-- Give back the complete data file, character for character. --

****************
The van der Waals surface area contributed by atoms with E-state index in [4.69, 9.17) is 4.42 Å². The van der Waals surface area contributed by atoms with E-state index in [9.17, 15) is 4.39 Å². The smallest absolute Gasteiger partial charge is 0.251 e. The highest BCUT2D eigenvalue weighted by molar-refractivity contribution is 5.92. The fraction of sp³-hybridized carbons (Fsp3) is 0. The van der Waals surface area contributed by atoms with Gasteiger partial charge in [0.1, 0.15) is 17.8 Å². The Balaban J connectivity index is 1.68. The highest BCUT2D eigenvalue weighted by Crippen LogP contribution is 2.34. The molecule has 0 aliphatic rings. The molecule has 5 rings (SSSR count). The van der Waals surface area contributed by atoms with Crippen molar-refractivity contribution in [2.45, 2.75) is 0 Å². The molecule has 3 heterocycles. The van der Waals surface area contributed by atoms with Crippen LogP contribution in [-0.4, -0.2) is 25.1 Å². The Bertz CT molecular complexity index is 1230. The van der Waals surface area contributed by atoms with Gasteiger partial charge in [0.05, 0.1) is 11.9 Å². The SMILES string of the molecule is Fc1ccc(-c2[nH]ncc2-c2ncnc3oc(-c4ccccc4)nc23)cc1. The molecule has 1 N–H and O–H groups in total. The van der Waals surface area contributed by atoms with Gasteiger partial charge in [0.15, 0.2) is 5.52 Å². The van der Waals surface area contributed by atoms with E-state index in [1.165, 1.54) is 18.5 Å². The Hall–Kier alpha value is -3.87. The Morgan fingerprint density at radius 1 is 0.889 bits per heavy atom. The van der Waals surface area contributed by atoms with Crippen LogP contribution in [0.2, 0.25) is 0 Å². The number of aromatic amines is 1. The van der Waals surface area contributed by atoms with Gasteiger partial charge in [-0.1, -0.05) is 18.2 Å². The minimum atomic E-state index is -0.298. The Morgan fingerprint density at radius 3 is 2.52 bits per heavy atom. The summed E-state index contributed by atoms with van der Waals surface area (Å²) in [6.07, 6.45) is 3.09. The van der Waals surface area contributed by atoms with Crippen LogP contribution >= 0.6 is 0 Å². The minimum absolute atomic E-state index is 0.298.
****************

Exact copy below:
The van der Waals surface area contributed by atoms with E-state index in [4.69, 9.17) is 4.42 Å². The van der Waals surface area contributed by atoms with E-state index in [9.17, 15) is 4.39 Å². The smallest absolute Gasteiger partial charge is 0.251 e. The highest BCUT2D eigenvalue weighted by molar-refractivity contribution is 5.92. The fraction of sp³-hybridized carbons (Fsp3) is 0. The van der Waals surface area contributed by atoms with Gasteiger partial charge in [0.1, 0.15) is 17.8 Å². The Balaban J connectivity index is 1.68. The highest BCUT2D eigenvalue weighted by Crippen LogP contribution is 2.34. The molecule has 0 aliphatic rings. The molecule has 5 rings (SSSR count). The van der Waals surface area contributed by atoms with Crippen molar-refractivity contribution in [2.45, 2.75) is 0 Å². The molecule has 3 heterocycles. The van der Waals surface area contributed by atoms with Crippen LogP contribution in [-0.4, -0.2) is 25.1 Å². The Bertz CT molecular complexity index is 1230. The van der Waals surface area contributed by atoms with Gasteiger partial charge in [0.05, 0.1) is 11.9 Å². The SMILES string of the molecule is Fc1ccc(-c2[nH]ncc2-c2ncnc3oc(-c4ccccc4)nc23)cc1. The molecule has 1 N–H and O–H groups in total. The van der Waals surface area contributed by atoms with Gasteiger partial charge in [0.15, 0.2) is 5.52 Å². The van der Waals surface area contributed by atoms with E-state index in [1.165, 1.54) is 18.5 Å². The Hall–Kier alpha value is -3.87. The Morgan fingerprint density at radius 1 is 0.889 bits per heavy atom. The van der Waals surface area contributed by atoms with Crippen LogP contribution in [0.2, 0.25) is 0 Å². The number of aromatic amines is 1. The van der Waals surface area contributed by atoms with Gasteiger partial charge in [-0.1, -0.05) is 18.2 Å². The minimum atomic E-state index is -0.298. The Morgan fingerprint density at radius 3 is 2.52 bits per heavy atom. The summed E-state index contributed by atoms with van der Waals surface area (Å²) in [6.07, 6.45) is 3.09. The van der Waals surface area contributed by atoms with Crippen LogP contribution >= 0.6 is 0 Å². The minimum absolute atomic E-state index is 0.298.